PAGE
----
I recently came across yet another malware page posing as an Ebay login page. The page informs the user with big scary language that a "required update" is needed to view the page, then proceeds to inform the user in large friendly letters "Do this to install the required update" through the use of a Flash applet. The "required update" is actually a key logger that hides in the background and watches where you surf and what you type.
I've seen this type of foolishness before, but this one was different. Take a peek at these screen shots of the page in question as viewed in IE and Firefox. Normally, malware pages of this nature will try to install an ActiveX control (as seen in the IE screenshot) or will automatically start the download of a Windows executable. However under Firefox, this page wanted to install an Extension. Extensions are essentially addons for Mozilla products like Firefox, Thunderbird, and others.
Extensions are distributed in an ".XPI" file package. XPI files are basically PKZIP files with a specific directory hierarchy. By default, Firefox will only allow the official Extension download sites to install XPI files. However, by following the friendly instructions on the malware page, it takes as little as 3 clicks to allow the malware site to invoke the XPInstall window. XPInstall is the confirmation dialog box that opens when you go to install an Extension. XPInstall actually does a decent job of ensuring the user doesn't mindlessly click "Install" with a 5 second delay and will not allow the Install button to be clicked if the XPInstall window is not in focus. It can also inform the user of the given name of the Extension and if the XPI is signed with a certificate or not. This is a screenshot of the XPInstall dialog window:
Lets dig a little bit deeper. Where does XPInstall get the name of the extension? From the parameters passed to the "TriggerInstall.install" built-in browser function as specified from the malware page. TriggerInstall is a class of functions that enable everyday web pages to query, upgrade, and install Mozilla Extensions. Without diving too deeply into the nitty gritty of TriggerInstall, the install function takes two arguments, first being an array and second being the function to call after the install has completed. The array passed in contains the given name of the Extension and the URL at which the browser can download the XPI package, at minimal. Since the malware page can control what name that XPInstall displays for the package, it could be used against the user to give a false sense of security that the Extension is "safe to install".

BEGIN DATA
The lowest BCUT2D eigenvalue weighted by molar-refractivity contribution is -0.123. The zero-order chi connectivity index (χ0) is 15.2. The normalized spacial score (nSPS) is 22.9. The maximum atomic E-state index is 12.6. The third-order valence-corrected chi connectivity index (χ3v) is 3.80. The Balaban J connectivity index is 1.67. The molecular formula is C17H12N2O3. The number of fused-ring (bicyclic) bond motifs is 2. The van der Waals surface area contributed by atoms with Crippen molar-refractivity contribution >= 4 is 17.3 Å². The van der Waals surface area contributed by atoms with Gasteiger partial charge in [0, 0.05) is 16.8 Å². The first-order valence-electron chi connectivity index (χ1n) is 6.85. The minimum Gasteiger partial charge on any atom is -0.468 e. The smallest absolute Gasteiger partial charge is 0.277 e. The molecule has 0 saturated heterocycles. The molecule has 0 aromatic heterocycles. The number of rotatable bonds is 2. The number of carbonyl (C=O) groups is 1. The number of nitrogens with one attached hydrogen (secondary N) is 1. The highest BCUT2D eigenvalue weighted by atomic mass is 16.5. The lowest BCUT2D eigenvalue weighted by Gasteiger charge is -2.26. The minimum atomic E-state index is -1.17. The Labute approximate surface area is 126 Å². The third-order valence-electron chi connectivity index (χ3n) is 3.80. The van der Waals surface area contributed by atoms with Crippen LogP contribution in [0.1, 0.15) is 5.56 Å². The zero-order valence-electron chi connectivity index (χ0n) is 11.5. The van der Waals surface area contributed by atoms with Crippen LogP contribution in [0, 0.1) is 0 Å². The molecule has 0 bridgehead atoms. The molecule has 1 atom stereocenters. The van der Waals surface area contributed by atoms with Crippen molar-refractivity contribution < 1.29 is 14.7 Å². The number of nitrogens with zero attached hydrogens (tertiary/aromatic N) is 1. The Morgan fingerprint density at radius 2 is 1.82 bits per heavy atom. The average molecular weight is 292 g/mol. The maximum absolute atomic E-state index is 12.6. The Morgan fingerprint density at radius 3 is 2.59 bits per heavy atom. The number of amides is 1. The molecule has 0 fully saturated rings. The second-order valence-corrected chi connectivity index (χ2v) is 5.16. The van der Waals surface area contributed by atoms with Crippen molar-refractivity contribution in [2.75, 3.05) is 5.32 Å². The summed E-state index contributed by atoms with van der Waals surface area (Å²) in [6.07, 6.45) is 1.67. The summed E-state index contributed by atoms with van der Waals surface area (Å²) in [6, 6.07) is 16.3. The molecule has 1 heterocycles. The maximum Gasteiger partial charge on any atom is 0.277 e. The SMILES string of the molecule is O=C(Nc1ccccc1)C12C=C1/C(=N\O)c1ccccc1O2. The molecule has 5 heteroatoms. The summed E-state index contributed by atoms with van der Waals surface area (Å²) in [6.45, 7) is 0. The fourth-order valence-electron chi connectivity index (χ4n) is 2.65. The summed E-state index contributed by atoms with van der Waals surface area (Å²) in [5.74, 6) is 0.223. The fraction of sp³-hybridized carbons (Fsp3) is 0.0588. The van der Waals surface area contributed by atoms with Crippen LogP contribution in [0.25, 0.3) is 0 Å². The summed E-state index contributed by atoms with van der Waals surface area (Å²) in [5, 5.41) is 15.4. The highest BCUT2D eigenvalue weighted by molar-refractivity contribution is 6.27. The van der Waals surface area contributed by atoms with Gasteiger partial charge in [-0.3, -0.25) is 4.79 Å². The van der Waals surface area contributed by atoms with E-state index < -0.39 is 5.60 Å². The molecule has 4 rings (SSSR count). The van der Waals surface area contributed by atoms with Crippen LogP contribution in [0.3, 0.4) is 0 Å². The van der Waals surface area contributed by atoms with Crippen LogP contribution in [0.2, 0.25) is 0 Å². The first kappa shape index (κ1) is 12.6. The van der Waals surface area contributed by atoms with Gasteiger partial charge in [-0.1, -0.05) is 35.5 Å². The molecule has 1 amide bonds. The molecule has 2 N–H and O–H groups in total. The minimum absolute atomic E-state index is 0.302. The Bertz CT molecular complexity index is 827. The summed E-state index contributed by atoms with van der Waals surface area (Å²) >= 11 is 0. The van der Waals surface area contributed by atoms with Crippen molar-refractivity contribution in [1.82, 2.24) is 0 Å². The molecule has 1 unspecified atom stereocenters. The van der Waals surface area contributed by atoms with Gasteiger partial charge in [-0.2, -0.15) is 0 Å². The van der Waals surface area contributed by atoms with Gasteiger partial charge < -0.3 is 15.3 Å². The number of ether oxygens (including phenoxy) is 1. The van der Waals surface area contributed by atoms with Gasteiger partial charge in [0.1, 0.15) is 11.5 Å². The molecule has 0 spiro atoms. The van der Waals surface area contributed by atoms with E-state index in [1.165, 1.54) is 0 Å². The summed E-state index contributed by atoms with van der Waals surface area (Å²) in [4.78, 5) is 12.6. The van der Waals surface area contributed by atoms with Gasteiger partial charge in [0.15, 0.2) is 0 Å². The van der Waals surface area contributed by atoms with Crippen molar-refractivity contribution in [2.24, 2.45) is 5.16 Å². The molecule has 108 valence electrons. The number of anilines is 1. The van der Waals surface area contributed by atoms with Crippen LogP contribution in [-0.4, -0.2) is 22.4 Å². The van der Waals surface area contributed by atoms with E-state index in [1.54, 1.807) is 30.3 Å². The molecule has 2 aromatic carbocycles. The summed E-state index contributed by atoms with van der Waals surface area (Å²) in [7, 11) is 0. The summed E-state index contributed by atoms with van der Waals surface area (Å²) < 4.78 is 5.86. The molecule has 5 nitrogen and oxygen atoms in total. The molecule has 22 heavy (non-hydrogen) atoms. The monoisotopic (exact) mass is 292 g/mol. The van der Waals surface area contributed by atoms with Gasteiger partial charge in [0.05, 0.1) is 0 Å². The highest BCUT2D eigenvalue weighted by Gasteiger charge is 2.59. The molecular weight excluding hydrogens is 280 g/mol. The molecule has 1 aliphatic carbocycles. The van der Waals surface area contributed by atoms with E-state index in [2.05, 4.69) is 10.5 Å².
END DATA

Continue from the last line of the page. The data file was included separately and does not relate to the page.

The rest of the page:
Unfortunately, no one ever signs their XPI packages. This is saddening, as it is now the norm in the eyes of the user to see that the package is "unsigned" in big red letters. So that doesn't help anyone's security posture one bit.
You might be thinking, "All extensions ever installed appear in the 'Installed Extensions' window. I can just go back and uninstall the malware, right?" The answer is no. Extensions are not required to appear in the Extensions list. Some perfectly legitimate extensions that I have installed have virtually disappeared, leaving little evidence that it is still installed. Normally, extensions run under the Firefox process, so detection of what Extensions are actually running can be a chore for non-techies. If I were writing a malware XPI package, I would definitely take advantage of this fact.
With the explosion of popularity in Firefox, will Extensions become the next ActiveX of malware drive-bys? Maybe, but probably not. While the idea of having a single package to infect multiple operating systems is very appealing to malware distributors, most will stick to Windows systems as the primary targets because of the large share of the desktop market. TriggerInstall isn't new and has actually been around for quite a while but hasn't become a popular method used by web sites. I think most malware distributors will stick to an "ActiveX or Executable" delivery method for a little while longer.